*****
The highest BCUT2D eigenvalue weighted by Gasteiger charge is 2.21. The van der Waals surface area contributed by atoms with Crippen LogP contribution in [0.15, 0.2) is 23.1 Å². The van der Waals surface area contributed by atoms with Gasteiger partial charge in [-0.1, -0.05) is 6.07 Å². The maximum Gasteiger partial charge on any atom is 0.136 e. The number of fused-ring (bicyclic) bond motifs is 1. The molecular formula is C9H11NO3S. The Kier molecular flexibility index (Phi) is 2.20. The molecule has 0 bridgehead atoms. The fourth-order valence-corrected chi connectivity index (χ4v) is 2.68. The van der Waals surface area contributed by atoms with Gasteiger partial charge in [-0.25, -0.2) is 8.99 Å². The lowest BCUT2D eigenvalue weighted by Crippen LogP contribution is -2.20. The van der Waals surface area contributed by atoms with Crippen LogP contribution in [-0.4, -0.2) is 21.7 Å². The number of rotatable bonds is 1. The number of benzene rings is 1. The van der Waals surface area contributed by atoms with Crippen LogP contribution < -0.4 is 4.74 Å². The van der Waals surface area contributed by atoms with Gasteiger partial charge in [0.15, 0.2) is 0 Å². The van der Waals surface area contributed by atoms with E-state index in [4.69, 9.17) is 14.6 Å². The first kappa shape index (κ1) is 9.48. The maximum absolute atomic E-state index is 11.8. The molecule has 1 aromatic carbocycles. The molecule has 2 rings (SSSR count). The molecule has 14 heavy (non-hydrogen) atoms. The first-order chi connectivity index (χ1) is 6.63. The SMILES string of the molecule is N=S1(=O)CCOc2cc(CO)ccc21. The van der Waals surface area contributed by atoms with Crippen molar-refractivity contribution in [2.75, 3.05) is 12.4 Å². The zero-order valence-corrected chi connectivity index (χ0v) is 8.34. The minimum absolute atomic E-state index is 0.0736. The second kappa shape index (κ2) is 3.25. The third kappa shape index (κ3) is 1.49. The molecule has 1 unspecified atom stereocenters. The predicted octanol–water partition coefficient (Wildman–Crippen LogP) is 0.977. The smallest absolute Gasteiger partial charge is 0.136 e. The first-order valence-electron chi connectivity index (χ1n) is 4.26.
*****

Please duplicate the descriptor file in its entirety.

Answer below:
The highest BCUT2D eigenvalue weighted by Gasteiger charge is 2.21. The van der Waals surface area contributed by atoms with Crippen LogP contribution in [0.15, 0.2) is 23.1 Å². The van der Waals surface area contributed by atoms with Gasteiger partial charge in [-0.1, -0.05) is 6.07 Å². The maximum Gasteiger partial charge on any atom is 0.136 e. The number of fused-ring (bicyclic) bond motifs is 1. The molecular formula is C9H11NO3S. The Kier molecular flexibility index (Phi) is 2.20. The molecule has 0 bridgehead atoms. The fourth-order valence-corrected chi connectivity index (χ4v) is 2.68. The van der Waals surface area contributed by atoms with Gasteiger partial charge in [-0.25, -0.2) is 8.99 Å². The lowest BCUT2D eigenvalue weighted by Crippen LogP contribution is -2.20. The van der Waals surface area contributed by atoms with Crippen LogP contribution in [-0.4, -0.2) is 21.7 Å². The number of rotatable bonds is 1. The number of benzene rings is 1. The van der Waals surface area contributed by atoms with Crippen LogP contribution < -0.4 is 4.74 Å². The van der Waals surface area contributed by atoms with Gasteiger partial charge in [0.15, 0.2) is 0 Å². The van der Waals surface area contributed by atoms with E-state index in [4.69, 9.17) is 14.6 Å². The first kappa shape index (κ1) is 9.48. The maximum absolute atomic E-state index is 11.8. The molecule has 1 aromatic carbocycles. The molecule has 2 rings (SSSR count). The molecule has 14 heavy (non-hydrogen) atoms. The first-order chi connectivity index (χ1) is 6.63. The SMILES string of the molecule is N=S1(=O)CCOc2cc(CO)ccc21. The van der Waals surface area contributed by atoms with Crippen molar-refractivity contribution in [2.75, 3.05) is 12.4 Å². The zero-order valence-corrected chi connectivity index (χ0v) is 8.34. The minimum absolute atomic E-state index is 0.0736. The second kappa shape index (κ2) is 3.25. The third kappa shape index (κ3) is 1.49. The molecule has 1 unspecified atom stereocenters. The predicted octanol–water partition coefficient (Wildman–Crippen LogP) is 0.977. The smallest absolute Gasteiger partial charge is 0.136 e. The first-order valence-electron chi connectivity index (χ1n) is 4.26.